80% of children in high income countries will survive their cancer. In lower-income countries it's more like 10 to 20%.

I'm curious – have kids with cancer been impacted in other ways because of the pandemic?

We are seeing the disruption of supplies of blood products, other supportive care intervention. There was quite a good study in The Lancet earlier this year where that point was examined.

What advice do you have for families where a child has cancer during this pandemic?

If children with cancer are the age indicated for vaccines, they should get the vaccines. People around them should be vaccinated to prevent spread.

Any additional ways to protect kids with cancer from getting a COVID infection?

I can't say enough about the importance of hand-washing and wearing masks. Because caregivers and kids with cancer already were practicing better hygiene, that might have been blunting some of the impact of the pandemic.

How do kids with cancer respond to becoming infected?

For a lot of them it's annoying to have to be in isolation.

Is this study optimistic or pessimistic in its findings?

Most kids do well. 80% of the childhood cancer patients had an asymptomatic, mild or moderate course of COVID-19 disease. But I think the real message is that 20% of kids don't do well. We have to follow them more closely, decide if they need to receive therapy for COVID, agonize over what we give them.

Why agonize?

It's always a question of the risk of administering a medication versus the benefit. We are pediatricians, and we don't like giving children medication unless we think they will benefit from it.

Just before talking to you I was responding to an email about a patient who's infected, debating whether to give the child monoclonal antibody therapy or would the child do well without that therapy.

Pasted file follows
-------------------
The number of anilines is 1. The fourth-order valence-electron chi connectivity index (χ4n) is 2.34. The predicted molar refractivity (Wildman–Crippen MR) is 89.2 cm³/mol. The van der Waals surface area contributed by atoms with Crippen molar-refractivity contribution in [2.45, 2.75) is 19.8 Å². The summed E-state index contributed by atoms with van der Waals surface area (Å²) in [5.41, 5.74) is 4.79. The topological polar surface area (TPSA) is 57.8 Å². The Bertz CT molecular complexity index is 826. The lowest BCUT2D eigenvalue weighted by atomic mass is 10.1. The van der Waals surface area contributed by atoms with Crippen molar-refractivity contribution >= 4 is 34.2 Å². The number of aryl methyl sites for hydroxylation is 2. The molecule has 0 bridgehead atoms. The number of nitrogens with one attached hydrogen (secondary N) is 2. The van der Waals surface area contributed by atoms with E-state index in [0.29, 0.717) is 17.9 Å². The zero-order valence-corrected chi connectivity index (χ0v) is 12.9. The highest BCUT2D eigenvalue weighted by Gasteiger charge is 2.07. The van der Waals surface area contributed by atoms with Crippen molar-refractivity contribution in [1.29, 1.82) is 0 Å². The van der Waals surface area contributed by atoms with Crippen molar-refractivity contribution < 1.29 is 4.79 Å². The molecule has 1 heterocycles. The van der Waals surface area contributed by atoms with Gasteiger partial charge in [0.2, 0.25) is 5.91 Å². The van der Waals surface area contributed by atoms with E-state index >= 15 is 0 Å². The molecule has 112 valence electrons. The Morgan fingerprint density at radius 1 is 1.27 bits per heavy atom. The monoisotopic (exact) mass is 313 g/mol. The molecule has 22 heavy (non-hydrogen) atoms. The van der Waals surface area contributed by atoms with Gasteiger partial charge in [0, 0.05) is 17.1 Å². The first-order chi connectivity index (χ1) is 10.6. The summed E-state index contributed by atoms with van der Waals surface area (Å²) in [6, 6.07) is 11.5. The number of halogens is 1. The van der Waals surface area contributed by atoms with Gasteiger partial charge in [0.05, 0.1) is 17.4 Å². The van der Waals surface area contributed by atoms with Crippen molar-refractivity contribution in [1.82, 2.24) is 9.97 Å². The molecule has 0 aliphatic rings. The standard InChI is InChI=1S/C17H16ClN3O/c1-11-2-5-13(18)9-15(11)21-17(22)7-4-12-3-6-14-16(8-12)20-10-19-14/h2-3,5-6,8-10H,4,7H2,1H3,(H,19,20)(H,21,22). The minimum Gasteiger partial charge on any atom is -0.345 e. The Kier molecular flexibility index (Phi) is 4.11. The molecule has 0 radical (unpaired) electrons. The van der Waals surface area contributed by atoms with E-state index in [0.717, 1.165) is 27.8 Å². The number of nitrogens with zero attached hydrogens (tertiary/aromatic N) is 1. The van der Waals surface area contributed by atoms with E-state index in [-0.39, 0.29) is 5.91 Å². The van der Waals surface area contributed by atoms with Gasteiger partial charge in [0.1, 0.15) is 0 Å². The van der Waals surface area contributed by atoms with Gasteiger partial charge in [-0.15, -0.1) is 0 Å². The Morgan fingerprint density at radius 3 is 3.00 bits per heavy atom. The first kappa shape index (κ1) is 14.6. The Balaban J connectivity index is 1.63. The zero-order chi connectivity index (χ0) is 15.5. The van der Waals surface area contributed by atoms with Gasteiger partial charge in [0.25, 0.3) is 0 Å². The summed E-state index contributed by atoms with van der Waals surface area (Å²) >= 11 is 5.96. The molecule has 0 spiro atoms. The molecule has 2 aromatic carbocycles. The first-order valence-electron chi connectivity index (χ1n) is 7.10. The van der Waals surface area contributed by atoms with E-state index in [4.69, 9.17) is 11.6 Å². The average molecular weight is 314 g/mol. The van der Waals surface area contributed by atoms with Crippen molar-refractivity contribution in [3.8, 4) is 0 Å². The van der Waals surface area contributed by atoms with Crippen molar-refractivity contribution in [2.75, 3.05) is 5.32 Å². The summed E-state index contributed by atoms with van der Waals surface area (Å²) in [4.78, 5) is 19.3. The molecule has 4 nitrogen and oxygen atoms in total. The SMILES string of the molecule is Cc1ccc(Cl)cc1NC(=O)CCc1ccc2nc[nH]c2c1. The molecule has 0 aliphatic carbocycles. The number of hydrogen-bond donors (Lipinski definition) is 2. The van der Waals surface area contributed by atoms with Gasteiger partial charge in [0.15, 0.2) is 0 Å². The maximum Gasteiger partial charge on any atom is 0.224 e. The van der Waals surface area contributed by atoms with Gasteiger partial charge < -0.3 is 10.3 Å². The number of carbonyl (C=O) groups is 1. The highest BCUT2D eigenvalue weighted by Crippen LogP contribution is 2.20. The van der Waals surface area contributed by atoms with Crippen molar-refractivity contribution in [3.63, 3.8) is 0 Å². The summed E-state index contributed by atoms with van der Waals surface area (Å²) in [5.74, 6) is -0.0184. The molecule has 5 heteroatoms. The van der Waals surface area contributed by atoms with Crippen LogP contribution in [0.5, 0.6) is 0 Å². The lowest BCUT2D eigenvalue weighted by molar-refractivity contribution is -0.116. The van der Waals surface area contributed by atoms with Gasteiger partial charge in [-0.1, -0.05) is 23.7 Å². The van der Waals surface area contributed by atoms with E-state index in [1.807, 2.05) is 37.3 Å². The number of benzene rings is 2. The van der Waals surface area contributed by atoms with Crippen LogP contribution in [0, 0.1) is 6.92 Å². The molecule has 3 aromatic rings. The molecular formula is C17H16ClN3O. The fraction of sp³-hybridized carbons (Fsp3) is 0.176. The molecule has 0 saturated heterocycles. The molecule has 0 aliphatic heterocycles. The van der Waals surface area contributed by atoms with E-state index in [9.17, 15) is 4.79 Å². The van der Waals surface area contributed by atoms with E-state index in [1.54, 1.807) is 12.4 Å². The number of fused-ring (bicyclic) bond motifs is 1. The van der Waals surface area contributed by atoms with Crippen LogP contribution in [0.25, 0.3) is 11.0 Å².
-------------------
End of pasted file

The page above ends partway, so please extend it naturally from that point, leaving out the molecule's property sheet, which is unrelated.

And you must also decide whether to interrupt cancer treatments if the patient contracts COVID.

The majority of patients with COVID are able to do quite well [with cancer treatment]. If a child has low white blood cell counts, we would hold the next cycle of chemotherapy while waiting for COVID to resolve. But we don't want to hold off forever.

The data for COVID is still too new and numbers in children still too low to make it clear who we treat and how we treat them. With our data, we hope to inform recommendations on which patient characteristics are associated with severe illness so that we don't interrupt cancer therapy for everyone. We don't want treatment interruptions to threaten cancer-related outcomes.

And now there's the delta variant to worry about.

I hate to leave on a note that's not so positive. But with delta, we are seeing more cases in the general pediatric population with symptoms they never really had in the first wave – respiratory symptoms that require hospitalization because they can't breathe well. We fear a little bit what's going to happen with the pediatric population that has cancer.

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Marc Silver, who edits NPR's global health blog, has been a reporter and editor for the Baltimore Jewish Times, U.S. News & World Report and National Geographic. He is the author of Breast Cancer Husband: How to Help Your Wife (and Yourself) During Diagnosis, Treatment and Beyond and co-author, with his daughter, Maya Silver, of My Parent Has Cancer and It Really Sucks: Real-Life Advice From Real-Life Teens. The NPR story he co-wrote with Rebecca Davis and Viola Kosome -- 'No Sex For Fish' — won a Sigma Delta Chi award for online reporting from the Society of Professional Journalists.